I was probably six years old when my parents and I had a conversation about space exploration at the dinner table. I think I had seen something on the McNeil-Lehrer News Hour (sponsored by Laclede Gas, aired after the afternoon installment of Sesame Street) about NASA and how they were working around (or, more appropriately, with) holes in the ozone layer. According to my memory, NASA was shooting rockets through these holes instead of around them, with the assumption that if the holes weren’t going anywhere, anyway, they might as well use them for rocket launching instead of punching new holes through what ozone was left.
(I may have missed a few details, but I’m fairly sure this was the case.)
Anyway, my parents I were talking about it at the dinner table, and I came up with some six-year-old idea about how NASA could launch rockets. It wasn’t terrifically smart or anything, but I was in first grade and watched a lot of public television. “What if they…” I said, and came up with something I thought was a good idea.
“Don’t bother,” one of my parents said, “Any idea you come up with has already been tried by someone else.”
Even when I was six, this struck me an unnecessarily mean. You know, I’m sure that my idea had been tried by NASA before (or possibly a classroom full of seventh graders, whatever), but I’d thought it was original and this was the first (and nearly only) time I was ever interested in the space program. And this is why since then, I am always skeptical of myself before I express what I believe is an original thought.
The parent’s voice in my head depends on whichever one I’m more angry with at the moment, but I hear “any idea you come up with has already been tried by someone else” immediately after something I had previously never thought of occurs to me. This is probably why I’m a terrible stoner. On the occasions that I do smoke, I have no inclination towards having moronic conversations filled with philosophical ramblings and half-baked solutions. I just sit there quietly. I know that very few of my thoughts are original or even useful, so I keep them to myself.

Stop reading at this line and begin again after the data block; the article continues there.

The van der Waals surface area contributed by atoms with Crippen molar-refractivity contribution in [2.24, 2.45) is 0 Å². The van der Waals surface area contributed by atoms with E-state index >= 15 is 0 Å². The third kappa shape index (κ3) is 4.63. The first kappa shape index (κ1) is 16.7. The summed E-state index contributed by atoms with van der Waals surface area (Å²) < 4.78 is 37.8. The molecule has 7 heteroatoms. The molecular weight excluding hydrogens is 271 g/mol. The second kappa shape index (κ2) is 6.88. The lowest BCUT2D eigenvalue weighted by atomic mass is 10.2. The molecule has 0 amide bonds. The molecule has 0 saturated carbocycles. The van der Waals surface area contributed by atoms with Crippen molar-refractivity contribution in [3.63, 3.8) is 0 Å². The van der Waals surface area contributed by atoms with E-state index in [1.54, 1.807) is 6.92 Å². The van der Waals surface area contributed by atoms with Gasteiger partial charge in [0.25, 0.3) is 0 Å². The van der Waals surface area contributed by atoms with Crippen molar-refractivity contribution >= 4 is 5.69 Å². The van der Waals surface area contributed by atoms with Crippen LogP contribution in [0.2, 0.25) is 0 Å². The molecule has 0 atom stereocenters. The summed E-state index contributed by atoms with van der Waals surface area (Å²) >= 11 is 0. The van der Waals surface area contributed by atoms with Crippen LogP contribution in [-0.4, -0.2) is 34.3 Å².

Having original thoughts is especially problematic “in this day and age,” and I put that in quotations because a) it’s not original and b) I hate the way it sounds but can’t come up with anything else. So much of the information we absorb is saturated with pop culture, and we’re bombarded with it during nearly every waking moment of our lives, whether we’re conscious of it or not. I can make a joke at a bar and everyone laughs, but it’s not until weeks later when I’m sitting in front of the TV that I realize my inflection was totally stolen from Mr. Belding during a season two episode of Saved By The Bell. Too many people have put clever thoughts into TV, movies, books, and songs, and there’s too much of it for us to make the distinction between that and original anymore.
For years, I’d had this thought that I never really expressed because not only was I afraid that it wasn’t original, but I also thought it was good. I was sure that I’d never heard it from anyone else, but I was afraid that if I did share the thought and someone accused me of stealing it from somewhere, I’d be really embarrassed not only in front of them, but also inside my own head. When I finally told someone else about my thought, they said they’d had it, too, but they also assured me that I hadn’t stolen it from anywhere. And I believe them because they spend way more time on the Internet than I do.
So here’s the thought: there are no aliens.
Well, not like we think there are. See, I firmly believe that there is intelligent life elsewhere in the universe. There must be. The universe is vaster than our comprehension allows, so maintaining that we are the only beings capable of communication and industry and rocketry is just plain wrong. It’s narcissistic and jealous. It’s afraid.
So I concede that there are other intelligent life forms out there that are presumably capable of some form of space travel, just like we are here on Earth. But I don’t think they are what people see when they see aliens.
For a long time, I’ve thought that what people call aliens (ie, the greyling ones that so scared me when I was a kid and saw them on Unsolved Mysteries that I was hysterical over the thought of getting abducted by them) are actually super-evolved humans who have mastered quantum physics and traveled backwards in time to study humans from the past.
It’s not like I spend a ton of time thinking about this, and I don’t believe that all of the bright ideas we have now are because of the aliens (sometimes you just have to call a pyramid a pyramid, folks), but you have to admit that my theory is just as possible as regular, distant planet-style aliens who shove cattle prods up people’s butts in the middle of Nebraska.
And, as far as original thoughts go, it’s as good as anything I had on NASA.